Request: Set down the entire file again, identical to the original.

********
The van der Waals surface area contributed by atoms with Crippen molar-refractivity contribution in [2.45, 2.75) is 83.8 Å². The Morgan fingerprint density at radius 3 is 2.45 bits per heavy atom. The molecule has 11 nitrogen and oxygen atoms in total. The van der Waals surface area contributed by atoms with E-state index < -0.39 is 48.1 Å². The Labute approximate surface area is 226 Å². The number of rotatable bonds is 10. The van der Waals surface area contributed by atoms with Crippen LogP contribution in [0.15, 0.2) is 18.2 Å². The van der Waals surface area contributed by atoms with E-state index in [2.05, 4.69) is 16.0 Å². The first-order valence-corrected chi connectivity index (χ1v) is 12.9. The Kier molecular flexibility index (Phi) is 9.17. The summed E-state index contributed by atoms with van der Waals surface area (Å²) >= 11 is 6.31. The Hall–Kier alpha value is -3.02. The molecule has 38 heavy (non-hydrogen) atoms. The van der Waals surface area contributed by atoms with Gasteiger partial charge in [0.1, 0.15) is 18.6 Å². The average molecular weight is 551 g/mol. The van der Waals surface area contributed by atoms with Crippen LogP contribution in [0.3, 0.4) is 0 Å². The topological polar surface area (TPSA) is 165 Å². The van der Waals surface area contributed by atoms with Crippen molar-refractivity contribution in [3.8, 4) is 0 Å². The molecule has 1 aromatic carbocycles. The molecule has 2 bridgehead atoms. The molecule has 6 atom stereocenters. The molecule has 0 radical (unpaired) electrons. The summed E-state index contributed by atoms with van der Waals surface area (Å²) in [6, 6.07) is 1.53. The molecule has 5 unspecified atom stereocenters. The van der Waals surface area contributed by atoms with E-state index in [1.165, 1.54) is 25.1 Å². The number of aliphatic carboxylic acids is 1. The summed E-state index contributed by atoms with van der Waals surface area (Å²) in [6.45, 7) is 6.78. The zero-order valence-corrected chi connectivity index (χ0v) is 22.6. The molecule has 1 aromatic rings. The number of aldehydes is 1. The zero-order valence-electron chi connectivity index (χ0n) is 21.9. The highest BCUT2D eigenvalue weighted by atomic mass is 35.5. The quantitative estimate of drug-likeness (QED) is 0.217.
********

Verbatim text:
The van der Waals surface area contributed by atoms with Crippen molar-refractivity contribution in [2.45, 2.75) is 83.8 Å². The Morgan fingerprint density at radius 3 is 2.45 bits per heavy atom. The molecule has 11 nitrogen and oxygen atoms in total. The van der Waals surface area contributed by atoms with E-state index < -0.39 is 48.1 Å². The Labute approximate surface area is 226 Å². The number of rotatable bonds is 10. The van der Waals surface area contributed by atoms with Crippen LogP contribution in [0.15, 0.2) is 18.2 Å². The van der Waals surface area contributed by atoms with E-state index in [2.05, 4.69) is 16.0 Å². The first-order valence-corrected chi connectivity index (χ1v) is 12.9. The Kier molecular flexibility index (Phi) is 9.17. The summed E-state index contributed by atoms with van der Waals surface area (Å²) >= 11 is 6.31. The Hall–Kier alpha value is -3.02. The molecule has 38 heavy (non-hydrogen) atoms. The van der Waals surface area contributed by atoms with Gasteiger partial charge in [0.1, 0.15) is 18.6 Å². The average molecular weight is 551 g/mol. The van der Waals surface area contributed by atoms with Crippen LogP contribution in [0.3, 0.4) is 0 Å². The topological polar surface area (TPSA) is 165 Å². The van der Waals surface area contributed by atoms with Crippen molar-refractivity contribution in [3.8, 4) is 0 Å². The molecule has 1 aromatic carbocycles. The molecule has 2 bridgehead atoms. The molecule has 6 atom stereocenters. The molecule has 0 radical (unpaired) electrons. The summed E-state index contributed by atoms with van der Waals surface area (Å²) in [6, 6.07) is 1.53. The molecule has 5 unspecified atom stereocenters. The van der Waals surface area contributed by atoms with E-state index in [1.165, 1.54) is 25.1 Å². The number of aliphatic carboxylic acids is 1. The summed E-state index contributed by atoms with van der Waals surface area (Å²) in [6.45, 7) is 6.78. The zero-order valence-corrected chi connectivity index (χ0v) is 22.6. The molecule has 1 aromatic rings. The number of aldehydes is 1. The zero-order valence-electron chi connectivity index (χ0n) is 21.9. The highest BCUT2D eigenvalue weighted by atomic mass is 35.5. The quantitative estimate of drug-likeness (QED) is 0.217.